une rangée oblique

^ 1978 (orig. pub. 1957)

He drinks his soup in rapid spoonfuls. Although he makes no excessive gestures, although he holds his spoon quite properly and swallows the liquid without making any noise, he seems to display, in this modest task, a disproportionate energy and zest. It would be difficult to specify exactly in what way he is neglecting some essential rule, at what particular point he is lacking in discretion.

Avoiding any notable defect, his behavior, nevertheless, does not pass unnoticed. And, by contrast, it accentuates the fact that A… has just completed the same operation without having seemed to move — but without attracting any attention, on the other hand, by an abnormal immobility. It takes a glance at her empty though stained plate to discover that she has not neglected to serve herself.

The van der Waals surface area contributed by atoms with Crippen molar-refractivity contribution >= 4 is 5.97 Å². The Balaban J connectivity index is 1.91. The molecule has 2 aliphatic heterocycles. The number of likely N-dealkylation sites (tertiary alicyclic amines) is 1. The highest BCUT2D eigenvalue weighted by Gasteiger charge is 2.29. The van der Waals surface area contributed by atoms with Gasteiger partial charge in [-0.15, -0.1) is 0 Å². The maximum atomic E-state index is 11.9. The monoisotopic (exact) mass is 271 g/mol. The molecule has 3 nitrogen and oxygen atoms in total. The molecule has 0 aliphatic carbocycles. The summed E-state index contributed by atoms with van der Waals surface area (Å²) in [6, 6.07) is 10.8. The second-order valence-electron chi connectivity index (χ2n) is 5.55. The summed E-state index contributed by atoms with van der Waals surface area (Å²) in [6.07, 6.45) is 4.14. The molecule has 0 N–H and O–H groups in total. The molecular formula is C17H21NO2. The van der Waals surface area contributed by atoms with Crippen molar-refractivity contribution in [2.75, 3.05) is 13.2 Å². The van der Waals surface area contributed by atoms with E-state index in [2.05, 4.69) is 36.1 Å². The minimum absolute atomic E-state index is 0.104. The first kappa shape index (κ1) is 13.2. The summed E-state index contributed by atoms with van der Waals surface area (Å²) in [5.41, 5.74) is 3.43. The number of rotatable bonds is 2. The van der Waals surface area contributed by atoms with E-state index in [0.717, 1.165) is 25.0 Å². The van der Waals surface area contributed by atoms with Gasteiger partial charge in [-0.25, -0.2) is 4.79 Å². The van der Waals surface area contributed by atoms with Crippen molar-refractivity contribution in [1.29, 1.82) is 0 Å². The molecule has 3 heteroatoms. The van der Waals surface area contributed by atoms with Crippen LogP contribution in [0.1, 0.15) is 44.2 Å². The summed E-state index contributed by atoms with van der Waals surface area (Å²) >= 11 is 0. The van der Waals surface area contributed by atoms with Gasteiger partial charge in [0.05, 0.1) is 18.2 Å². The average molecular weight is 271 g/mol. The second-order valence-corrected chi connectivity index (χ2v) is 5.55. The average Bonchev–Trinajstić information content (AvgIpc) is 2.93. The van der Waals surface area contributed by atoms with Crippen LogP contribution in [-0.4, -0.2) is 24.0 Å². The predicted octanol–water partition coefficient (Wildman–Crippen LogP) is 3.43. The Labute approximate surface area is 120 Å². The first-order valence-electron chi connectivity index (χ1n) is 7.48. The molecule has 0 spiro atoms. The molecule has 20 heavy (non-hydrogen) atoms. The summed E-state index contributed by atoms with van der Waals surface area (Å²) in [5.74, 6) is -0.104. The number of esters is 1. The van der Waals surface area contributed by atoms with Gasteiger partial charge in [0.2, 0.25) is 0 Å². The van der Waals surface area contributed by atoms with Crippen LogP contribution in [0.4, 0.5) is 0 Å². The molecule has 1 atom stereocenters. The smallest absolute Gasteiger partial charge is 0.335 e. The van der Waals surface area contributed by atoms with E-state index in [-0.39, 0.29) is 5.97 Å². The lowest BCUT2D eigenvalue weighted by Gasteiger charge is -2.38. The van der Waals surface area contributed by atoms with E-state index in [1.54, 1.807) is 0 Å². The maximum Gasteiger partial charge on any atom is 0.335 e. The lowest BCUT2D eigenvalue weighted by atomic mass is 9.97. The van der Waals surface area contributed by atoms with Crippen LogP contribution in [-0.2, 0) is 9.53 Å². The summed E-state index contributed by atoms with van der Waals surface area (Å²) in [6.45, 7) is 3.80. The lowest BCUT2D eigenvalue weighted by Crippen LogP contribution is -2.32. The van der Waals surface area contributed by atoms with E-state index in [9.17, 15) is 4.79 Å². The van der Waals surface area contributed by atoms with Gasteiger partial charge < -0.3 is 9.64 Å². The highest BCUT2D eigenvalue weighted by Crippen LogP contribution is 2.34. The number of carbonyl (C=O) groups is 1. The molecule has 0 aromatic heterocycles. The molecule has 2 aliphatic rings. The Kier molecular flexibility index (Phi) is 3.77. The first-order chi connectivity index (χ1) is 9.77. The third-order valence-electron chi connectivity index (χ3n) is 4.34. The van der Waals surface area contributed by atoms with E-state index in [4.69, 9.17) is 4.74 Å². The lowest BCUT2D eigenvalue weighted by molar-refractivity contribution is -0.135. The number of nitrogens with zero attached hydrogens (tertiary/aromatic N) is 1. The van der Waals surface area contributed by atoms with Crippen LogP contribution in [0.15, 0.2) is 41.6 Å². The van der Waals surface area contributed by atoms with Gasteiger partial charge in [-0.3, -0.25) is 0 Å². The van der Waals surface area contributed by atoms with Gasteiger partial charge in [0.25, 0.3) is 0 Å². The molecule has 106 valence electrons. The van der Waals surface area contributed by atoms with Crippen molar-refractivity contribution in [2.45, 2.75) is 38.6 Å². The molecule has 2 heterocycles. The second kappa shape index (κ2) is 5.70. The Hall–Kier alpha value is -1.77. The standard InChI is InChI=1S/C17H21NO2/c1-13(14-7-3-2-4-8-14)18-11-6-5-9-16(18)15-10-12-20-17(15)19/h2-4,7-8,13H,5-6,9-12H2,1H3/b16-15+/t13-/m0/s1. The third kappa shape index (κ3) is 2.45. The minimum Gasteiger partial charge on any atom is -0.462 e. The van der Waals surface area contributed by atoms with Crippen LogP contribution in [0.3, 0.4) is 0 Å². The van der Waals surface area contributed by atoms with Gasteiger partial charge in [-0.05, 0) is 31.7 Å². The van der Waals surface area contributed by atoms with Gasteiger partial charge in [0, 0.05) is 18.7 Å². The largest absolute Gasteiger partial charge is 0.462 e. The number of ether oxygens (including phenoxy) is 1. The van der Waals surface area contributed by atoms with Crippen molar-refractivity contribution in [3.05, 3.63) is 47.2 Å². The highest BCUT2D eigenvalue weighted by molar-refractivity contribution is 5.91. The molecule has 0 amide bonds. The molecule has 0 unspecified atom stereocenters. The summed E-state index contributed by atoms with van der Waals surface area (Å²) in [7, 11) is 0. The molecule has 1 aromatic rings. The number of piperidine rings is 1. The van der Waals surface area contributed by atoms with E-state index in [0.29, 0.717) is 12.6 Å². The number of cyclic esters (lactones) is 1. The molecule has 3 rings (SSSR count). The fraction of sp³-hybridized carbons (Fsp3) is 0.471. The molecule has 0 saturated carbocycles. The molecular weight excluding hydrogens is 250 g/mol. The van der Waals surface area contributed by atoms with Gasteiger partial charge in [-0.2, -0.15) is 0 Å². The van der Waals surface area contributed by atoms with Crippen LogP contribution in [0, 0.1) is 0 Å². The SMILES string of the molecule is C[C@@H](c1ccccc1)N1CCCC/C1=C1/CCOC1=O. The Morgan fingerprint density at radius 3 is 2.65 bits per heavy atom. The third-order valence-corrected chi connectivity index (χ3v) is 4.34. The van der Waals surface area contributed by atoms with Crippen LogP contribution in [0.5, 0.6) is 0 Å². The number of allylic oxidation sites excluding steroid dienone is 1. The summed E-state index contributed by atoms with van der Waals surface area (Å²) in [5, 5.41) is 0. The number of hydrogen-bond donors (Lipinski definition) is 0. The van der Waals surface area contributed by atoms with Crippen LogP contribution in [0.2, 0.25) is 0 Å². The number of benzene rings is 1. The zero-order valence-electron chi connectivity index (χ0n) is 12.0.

Memory succeeds, moreover, in reconstituting several movements of her right hand and her lips, several comings and goings of the spoon between the plate and her mouth, which might be considered as significant.

To be still more certain, it is enough to ask her if she doesn’t think the cook has made the soup too salty.

“Oh no,” she answers, “you have to eat salt so as not to sweat.”

Which, on reflection, does not prove beyond a doubt that she tasted the soup today.

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